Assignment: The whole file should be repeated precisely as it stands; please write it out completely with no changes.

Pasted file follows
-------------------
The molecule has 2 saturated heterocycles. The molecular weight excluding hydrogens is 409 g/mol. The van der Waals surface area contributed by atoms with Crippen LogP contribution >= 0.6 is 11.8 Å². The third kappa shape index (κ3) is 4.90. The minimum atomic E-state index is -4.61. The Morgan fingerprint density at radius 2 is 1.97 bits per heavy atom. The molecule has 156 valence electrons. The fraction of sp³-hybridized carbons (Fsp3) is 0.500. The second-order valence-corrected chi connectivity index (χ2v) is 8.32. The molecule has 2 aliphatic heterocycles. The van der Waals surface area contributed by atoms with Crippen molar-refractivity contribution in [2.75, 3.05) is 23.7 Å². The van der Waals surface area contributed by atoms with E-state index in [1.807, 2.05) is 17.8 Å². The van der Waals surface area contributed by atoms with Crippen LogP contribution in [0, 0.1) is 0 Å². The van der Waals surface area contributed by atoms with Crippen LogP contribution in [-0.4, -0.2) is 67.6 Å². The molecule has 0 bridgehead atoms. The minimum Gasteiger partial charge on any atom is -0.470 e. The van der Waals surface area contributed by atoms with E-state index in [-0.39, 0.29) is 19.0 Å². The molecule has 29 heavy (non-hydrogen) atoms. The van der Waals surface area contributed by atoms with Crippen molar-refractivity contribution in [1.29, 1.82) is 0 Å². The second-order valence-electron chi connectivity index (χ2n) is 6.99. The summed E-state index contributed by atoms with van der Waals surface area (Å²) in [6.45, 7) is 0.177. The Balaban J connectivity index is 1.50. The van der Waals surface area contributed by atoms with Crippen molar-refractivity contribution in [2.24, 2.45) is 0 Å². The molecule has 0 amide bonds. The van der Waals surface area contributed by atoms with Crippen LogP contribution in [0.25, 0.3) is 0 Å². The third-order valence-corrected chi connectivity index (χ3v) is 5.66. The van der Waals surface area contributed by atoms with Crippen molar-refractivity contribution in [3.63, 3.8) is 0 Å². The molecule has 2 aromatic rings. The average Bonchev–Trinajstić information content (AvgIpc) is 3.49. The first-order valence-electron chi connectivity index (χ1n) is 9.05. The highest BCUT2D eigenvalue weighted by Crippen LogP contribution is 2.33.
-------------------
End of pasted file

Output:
The molecule has 2 saturated heterocycles. The molecular weight excluding hydrogens is 409 g/mol. The van der Waals surface area contributed by atoms with Crippen LogP contribution >= 0.6 is 11.8 Å². The third kappa shape index (κ3) is 4.90. The minimum atomic E-state index is -4.61. The Morgan fingerprint density at radius 2 is 1.97 bits per heavy atom. The molecule has 156 valence electrons. The fraction of sp³-hybridized carbons (Fsp3) is 0.500. The second-order valence-corrected chi connectivity index (χ2v) is 8.32. The molecule has 2 aliphatic heterocycles. The van der Waals surface area contributed by atoms with Crippen molar-refractivity contribution in [2.75, 3.05) is 23.7 Å². The van der Waals surface area contributed by atoms with E-state index in [1.807, 2.05) is 17.8 Å². The van der Waals surface area contributed by atoms with Crippen LogP contribution in [0, 0.1) is 0 Å². The van der Waals surface area contributed by atoms with Crippen LogP contribution in [-0.4, -0.2) is 67.6 Å². The molecule has 0 bridgehead atoms. The minimum Gasteiger partial charge on any atom is -0.470 e. The van der Waals surface area contributed by atoms with E-state index in [-0.39, 0.29) is 19.0 Å². The molecule has 29 heavy (non-hydrogen) atoms. The van der Waals surface area contributed by atoms with Crippen molar-refractivity contribution in [1.29, 1.82) is 0 Å². The second-order valence-electron chi connectivity index (χ2n) is 6.99. The summed E-state index contributed by atoms with van der Waals surface area (Å²) in [6.45, 7) is 0.177. The Balaban J connectivity index is 1.50. The van der Waals surface area contributed by atoms with Crippen molar-refractivity contribution in [2.24, 2.45) is 0 Å². The molecule has 0 amide bonds. The van der Waals surface area contributed by atoms with Crippen LogP contribution in [0.25, 0.3) is 0 Å². The third-order valence-corrected chi connectivity index (χ3v) is 5.66. The van der Waals surface area contributed by atoms with Crippen molar-refractivity contribution in [3.63, 3.8) is 0 Å². The molecule has 2 aromatic rings. The average Bonchev–Trinajstić information content (AvgIpc) is 3.49. The first-order valence-electron chi connectivity index (χ1n) is 9.05. The highest BCUT2D eigenvalue weighted by Crippen LogP contribution is 2.33.